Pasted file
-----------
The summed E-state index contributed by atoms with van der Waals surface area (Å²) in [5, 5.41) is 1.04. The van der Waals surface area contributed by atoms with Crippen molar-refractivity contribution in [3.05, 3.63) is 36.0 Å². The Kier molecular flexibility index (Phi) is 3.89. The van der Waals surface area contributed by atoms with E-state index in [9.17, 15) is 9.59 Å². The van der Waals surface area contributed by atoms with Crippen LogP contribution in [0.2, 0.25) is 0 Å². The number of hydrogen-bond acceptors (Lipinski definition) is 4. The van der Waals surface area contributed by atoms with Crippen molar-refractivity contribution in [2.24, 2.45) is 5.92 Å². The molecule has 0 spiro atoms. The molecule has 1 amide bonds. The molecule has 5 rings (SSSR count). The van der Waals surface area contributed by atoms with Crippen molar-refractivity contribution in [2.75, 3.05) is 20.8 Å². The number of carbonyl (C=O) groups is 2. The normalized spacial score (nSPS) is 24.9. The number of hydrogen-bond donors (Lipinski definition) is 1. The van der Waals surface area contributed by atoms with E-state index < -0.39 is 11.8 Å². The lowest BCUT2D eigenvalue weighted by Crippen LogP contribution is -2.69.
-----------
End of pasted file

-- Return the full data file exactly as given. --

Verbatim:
The summed E-state index contributed by atoms with van der Waals surface area (Å²) in [5, 5.41) is 1.04. The van der Waals surface area contributed by atoms with Crippen molar-refractivity contribution in [3.05, 3.63) is 36.0 Å². The Kier molecular flexibility index (Phi) is 3.89. The van der Waals surface area contributed by atoms with E-state index in [9.17, 15) is 9.59 Å². The van der Waals surface area contributed by atoms with Crippen LogP contribution in [0.2, 0.25) is 0 Å². The number of hydrogen-bond acceptors (Lipinski definition) is 4. The van der Waals surface area contributed by atoms with Crippen molar-refractivity contribution in [2.24, 2.45) is 5.92 Å². The molecule has 0 spiro atoms. The molecule has 1 amide bonds. The molecule has 5 rings (SSSR count). The van der Waals surface area contributed by atoms with Crippen molar-refractivity contribution in [2.75, 3.05) is 20.8 Å². The number of carbonyl (C=O) groups is 2. The normalized spacial score (nSPS) is 24.9. The number of hydrogen-bond donors (Lipinski definition) is 1. The van der Waals surface area contributed by atoms with E-state index < -0.39 is 11.8 Å². The lowest BCUT2D eigenvalue weighted by Crippen LogP contribution is -2.69.